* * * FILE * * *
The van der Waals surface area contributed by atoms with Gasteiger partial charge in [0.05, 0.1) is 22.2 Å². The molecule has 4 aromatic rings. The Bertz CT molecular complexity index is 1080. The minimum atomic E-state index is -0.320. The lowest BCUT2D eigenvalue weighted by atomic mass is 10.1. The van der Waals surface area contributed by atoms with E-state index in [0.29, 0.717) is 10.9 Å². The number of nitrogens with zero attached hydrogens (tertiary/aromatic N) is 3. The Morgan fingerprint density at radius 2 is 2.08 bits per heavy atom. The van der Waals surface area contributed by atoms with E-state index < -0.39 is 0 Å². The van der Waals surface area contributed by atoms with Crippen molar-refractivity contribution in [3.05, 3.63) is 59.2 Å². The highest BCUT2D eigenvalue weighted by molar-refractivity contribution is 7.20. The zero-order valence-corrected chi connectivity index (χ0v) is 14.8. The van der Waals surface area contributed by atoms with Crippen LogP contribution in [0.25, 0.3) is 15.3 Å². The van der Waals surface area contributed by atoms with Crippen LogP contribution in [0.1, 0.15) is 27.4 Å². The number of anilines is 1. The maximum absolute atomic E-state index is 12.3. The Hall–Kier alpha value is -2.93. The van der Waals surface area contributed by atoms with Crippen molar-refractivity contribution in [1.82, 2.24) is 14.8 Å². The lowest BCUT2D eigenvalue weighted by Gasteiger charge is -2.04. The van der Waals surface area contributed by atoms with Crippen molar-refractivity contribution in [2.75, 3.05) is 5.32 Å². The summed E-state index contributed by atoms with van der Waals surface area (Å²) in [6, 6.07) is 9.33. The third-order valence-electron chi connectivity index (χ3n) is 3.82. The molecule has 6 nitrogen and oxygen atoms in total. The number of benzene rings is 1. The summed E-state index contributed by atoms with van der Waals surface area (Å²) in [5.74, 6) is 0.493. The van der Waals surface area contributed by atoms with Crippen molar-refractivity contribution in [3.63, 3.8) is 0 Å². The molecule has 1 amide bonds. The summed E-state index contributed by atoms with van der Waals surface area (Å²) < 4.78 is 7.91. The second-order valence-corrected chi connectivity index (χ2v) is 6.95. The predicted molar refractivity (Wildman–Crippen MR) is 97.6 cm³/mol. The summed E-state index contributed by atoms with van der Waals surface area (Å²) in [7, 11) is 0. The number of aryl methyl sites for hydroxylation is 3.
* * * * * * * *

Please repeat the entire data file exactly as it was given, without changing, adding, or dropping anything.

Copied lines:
The van der Waals surface area contributed by atoms with Gasteiger partial charge in [0.05, 0.1) is 22.2 Å². The molecule has 4 aromatic rings. The Bertz CT molecular complexity index is 1080. The minimum atomic E-state index is -0.320. The lowest BCUT2D eigenvalue weighted by atomic mass is 10.1. The van der Waals surface area contributed by atoms with E-state index in [0.29, 0.717) is 10.9 Å². The number of nitrogens with zero attached hydrogens (tertiary/aromatic N) is 3. The Morgan fingerprint density at radius 2 is 2.08 bits per heavy atom. The van der Waals surface area contributed by atoms with E-state index < -0.39 is 0 Å². The van der Waals surface area contributed by atoms with Crippen molar-refractivity contribution in [3.05, 3.63) is 59.2 Å². The highest BCUT2D eigenvalue weighted by molar-refractivity contribution is 7.20. The zero-order valence-corrected chi connectivity index (χ0v) is 14.8. The van der Waals surface area contributed by atoms with Crippen LogP contribution in [0.25, 0.3) is 15.3 Å². The van der Waals surface area contributed by atoms with Crippen LogP contribution in [0.1, 0.15) is 27.4 Å². The number of anilines is 1. The maximum absolute atomic E-state index is 12.3. The Hall–Kier alpha value is -2.93. The van der Waals surface area contributed by atoms with Crippen molar-refractivity contribution in [1.82, 2.24) is 14.8 Å². The lowest BCUT2D eigenvalue weighted by Gasteiger charge is -2.04. The van der Waals surface area contributed by atoms with Crippen molar-refractivity contribution in [2.75, 3.05) is 5.32 Å². The summed E-state index contributed by atoms with van der Waals surface area (Å²) in [6, 6.07) is 9.33. The third-order valence-electron chi connectivity index (χ3n) is 3.82. The molecule has 6 nitrogen and oxygen atoms in total. The number of benzene rings is 1. The summed E-state index contributed by atoms with van der Waals surface area (Å²) in [5.74, 6) is 0.493. The van der Waals surface area contributed by atoms with Crippen molar-refractivity contribution in [3.63, 3.8) is 0 Å². The molecule has 1 amide bonds. The summed E-state index contributed by atoms with van der Waals surface area (Å²) < 4.78 is 7.91. The second-order valence-corrected chi connectivity index (χ2v) is 6.95. The predicted molar refractivity (Wildman–Crippen MR) is 97.6 cm³/mol. The summed E-state index contributed by atoms with van der Waals surface area (Å²) in [7, 11) is 0. The number of aryl methyl sites for hydroxylation is 3.